- Keep your eyes peeled: I am very lucky to have four excellent charity shops a short walk away from home but perhaps you’re not so lucky. Unfortunately charity shops are rarely found in large shopping centres, so look out for them elsewhere. Does someone you visit regularly have one near them? Is there one near your work, or somewhere you visit less often? There’s a chance you could even have been passing them by without noticing!
If I haven’t quite convinced you yet, consider these extra nuggets:
- Your money will be going to a good cause instead of just feeding the beast that is fast fashion – this is especially good news if you are someone who’d like to be donating money to charity but aren’t currently in the position to make regular donations.
- Buying pre-loved clothes avoids any issues of shrinkage in a first wash or stretching after a few wears. After reading about Kate Middleton wearing outfits more than once (and I’ll admit I can’t remember if this was my observation or the journalist’s), the idea of celebs only ever wearing brand new clothes fills me with pity – they’ll never know the homey feeling of comfy clothes and well-loved shoes that fit your every kink and curve!
- If you imagine a charity shop to be full of tatty, worn-out clothes, then think again – have you ever bought something new, got it home and realised further down the line that you’ll never wear it after all but the returns period has expired? Not all charity shop clothes are pre-loved – I often find unworn items with labels still attached!
- Have you ever heard of the Sunk Cost Fallacy? It is the phenomenon that the more money you spend on an item, the harder it is to part with. If you change your mind about a second-hand purchase, it is comforting to know that you haven’t spent too much, and that the money has at least gone to a good cause. It’s also good news as there’s no limit to when you can take it back the shop! OK, you won’t get your money back, but it will hopefully result in the shop raising even more money from the garment.
- I used to hate the feeling of visiting high street shops with a set idea in my head of what I wanted, only to be faced with items that weren’t quite right. With charity shop browsing, you may find you are able to look at items more creatively and find the courage to arm yourself with a needle and thread post-purchase!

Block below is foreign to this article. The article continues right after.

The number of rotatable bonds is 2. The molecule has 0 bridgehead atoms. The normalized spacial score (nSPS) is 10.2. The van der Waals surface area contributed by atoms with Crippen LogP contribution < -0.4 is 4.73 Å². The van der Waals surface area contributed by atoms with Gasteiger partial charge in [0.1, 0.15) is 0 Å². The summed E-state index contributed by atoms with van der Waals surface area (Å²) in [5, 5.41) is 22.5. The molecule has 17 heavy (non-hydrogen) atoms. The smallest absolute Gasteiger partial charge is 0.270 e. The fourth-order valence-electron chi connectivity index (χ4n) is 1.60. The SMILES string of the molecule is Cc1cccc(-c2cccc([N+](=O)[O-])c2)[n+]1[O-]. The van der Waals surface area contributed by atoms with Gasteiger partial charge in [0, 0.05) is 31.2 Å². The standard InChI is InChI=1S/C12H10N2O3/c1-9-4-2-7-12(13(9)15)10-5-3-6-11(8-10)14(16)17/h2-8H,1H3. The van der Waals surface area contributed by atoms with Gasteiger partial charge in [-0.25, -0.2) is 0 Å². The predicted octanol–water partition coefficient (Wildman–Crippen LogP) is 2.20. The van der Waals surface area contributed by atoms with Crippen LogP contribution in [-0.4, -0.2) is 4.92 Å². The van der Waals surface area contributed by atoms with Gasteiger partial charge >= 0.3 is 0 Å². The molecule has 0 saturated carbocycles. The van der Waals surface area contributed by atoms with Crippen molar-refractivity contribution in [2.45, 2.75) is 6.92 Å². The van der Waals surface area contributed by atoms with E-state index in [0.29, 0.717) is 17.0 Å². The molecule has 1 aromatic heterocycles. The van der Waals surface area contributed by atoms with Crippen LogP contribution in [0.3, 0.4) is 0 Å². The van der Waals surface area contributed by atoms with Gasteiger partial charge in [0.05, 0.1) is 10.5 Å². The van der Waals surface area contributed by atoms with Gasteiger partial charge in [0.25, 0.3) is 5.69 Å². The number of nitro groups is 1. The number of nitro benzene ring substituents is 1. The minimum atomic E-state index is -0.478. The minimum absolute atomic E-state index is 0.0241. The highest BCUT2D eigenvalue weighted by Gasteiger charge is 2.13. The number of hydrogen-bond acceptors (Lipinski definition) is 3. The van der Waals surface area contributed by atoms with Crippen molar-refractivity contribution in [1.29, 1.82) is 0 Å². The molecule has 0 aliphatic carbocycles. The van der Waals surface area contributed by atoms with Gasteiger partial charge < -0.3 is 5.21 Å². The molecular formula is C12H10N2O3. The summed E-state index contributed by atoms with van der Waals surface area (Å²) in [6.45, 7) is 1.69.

- Buying second-hand saves energy and resources: the more we buy from charity shops the less demand there will be for new clothes to be made. A second-hand purchase will also make the most of the garment’s environmental footprint.
- Keeping our charity shops in business gives us a perfect place to donate items, rather than sending them straight to landfill
We recently celebrated my parents’ 50th wedding anniversary and the top I wore for the party was from a charity shop. Of course I made sure everybody knew it! We had family visiting from abroad for the occasion and when I saw my sister at the end of her stay, I complimented her on her top. She exclaimed with delight “guess where it’s from? The charity shop opposite Granny’s house – I bought it yesterday!” I was very proud of her!
I had a lot to say on this subject, so well done for making it to the end. Your reward is a little gallery of some of my favourite purchases this year! Go on, give it a go – who knows what treasures you will find?!
*P.S. The shoes were a dire situation – I’ve had a succession of Fred Perry trainers and I always managed to wear through one toe. This time I bought myself a curved needle, checked YouTube for a tutorial and patched it up, making them last 4 months and 2 days longer! But there comes a point when you just have to admit defeat…
I replaced them with some TOMS so that I could at least know that my money was going to a good cause (see my Plastic Free July post for more on THAT story!). I intend to send my old shoes to Nike for their Reuse-a shoe programme.